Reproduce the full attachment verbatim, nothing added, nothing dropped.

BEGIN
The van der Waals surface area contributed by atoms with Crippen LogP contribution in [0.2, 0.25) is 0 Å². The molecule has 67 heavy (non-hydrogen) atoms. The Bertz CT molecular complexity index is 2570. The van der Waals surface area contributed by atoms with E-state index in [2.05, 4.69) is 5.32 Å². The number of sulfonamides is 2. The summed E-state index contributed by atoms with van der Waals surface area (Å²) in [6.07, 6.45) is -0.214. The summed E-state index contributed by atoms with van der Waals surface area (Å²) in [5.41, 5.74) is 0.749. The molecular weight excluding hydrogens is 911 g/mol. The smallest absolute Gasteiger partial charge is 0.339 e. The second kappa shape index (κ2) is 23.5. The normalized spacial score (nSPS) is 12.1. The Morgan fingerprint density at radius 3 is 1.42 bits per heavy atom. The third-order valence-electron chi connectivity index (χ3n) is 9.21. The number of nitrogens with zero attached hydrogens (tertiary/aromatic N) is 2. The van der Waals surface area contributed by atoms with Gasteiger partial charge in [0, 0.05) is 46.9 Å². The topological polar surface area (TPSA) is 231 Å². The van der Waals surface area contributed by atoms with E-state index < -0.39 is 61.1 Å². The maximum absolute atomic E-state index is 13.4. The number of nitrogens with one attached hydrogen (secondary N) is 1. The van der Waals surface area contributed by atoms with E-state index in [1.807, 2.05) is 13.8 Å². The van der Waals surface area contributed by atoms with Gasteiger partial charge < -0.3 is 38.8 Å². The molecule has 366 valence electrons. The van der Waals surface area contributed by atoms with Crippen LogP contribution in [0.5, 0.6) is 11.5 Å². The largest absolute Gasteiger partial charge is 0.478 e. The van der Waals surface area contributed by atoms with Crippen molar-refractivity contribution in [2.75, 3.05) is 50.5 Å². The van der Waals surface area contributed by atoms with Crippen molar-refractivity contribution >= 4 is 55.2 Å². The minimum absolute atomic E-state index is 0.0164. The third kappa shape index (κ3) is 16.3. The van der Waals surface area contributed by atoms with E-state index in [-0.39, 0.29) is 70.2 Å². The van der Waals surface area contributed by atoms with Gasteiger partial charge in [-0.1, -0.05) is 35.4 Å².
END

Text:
The van der Waals surface area contributed by atoms with Crippen LogP contribution in [0.2, 0.25) is 0 Å². The molecule has 67 heavy (non-hydrogen) atoms. The Bertz CT molecular complexity index is 2570. The van der Waals surface area contributed by atoms with E-state index in [2.05, 4.69) is 5.32 Å². The number of sulfonamides is 2. The summed E-state index contributed by atoms with van der Waals surface area (Å²) in [6.07, 6.45) is -0.214. The summed E-state index contributed by atoms with van der Waals surface area (Å²) in [5.41, 5.74) is 0.749. The molecular weight excluding hydrogens is 911 g/mol. The smallest absolute Gasteiger partial charge is 0.339 e. The second kappa shape index (κ2) is 23.5. The normalized spacial score (nSPS) is 12.1. The Morgan fingerprint density at radius 3 is 1.42 bits per heavy atom. The third-order valence-electron chi connectivity index (χ3n) is 9.21. The number of nitrogens with zero attached hydrogens (tertiary/aromatic N) is 2. The van der Waals surface area contributed by atoms with Gasteiger partial charge in [0, 0.05) is 46.9 Å². The topological polar surface area (TPSA) is 231 Å². The van der Waals surface area contributed by atoms with E-state index < -0.39 is 61.1 Å². The maximum absolute atomic E-state index is 13.4. The number of nitrogens with one attached hydrogen (secondary N) is 1. The van der Waals surface area contributed by atoms with E-state index in [1.807, 2.05) is 13.8 Å². The van der Waals surface area contributed by atoms with Gasteiger partial charge < -0.3 is 38.8 Å². The molecule has 366 valence electrons. The van der Waals surface area contributed by atoms with Crippen LogP contribution in [0.5, 0.6) is 11.5 Å². The largest absolute Gasteiger partial charge is 0.478 e. The van der Waals surface area contributed by atoms with Crippen molar-refractivity contribution in [2.75, 3.05) is 50.5 Å². The van der Waals surface area contributed by atoms with Crippen molar-refractivity contribution >= 4 is 55.2 Å². The minimum absolute atomic E-state index is 0.0164. The third kappa shape index (κ3) is 16.3. The van der Waals surface area contributed by atoms with E-state index in [-0.39, 0.29) is 70.2 Å². The van der Waals surface area contributed by atoms with Gasteiger partial charge in [-0.1, -0.05) is 35.4 Å².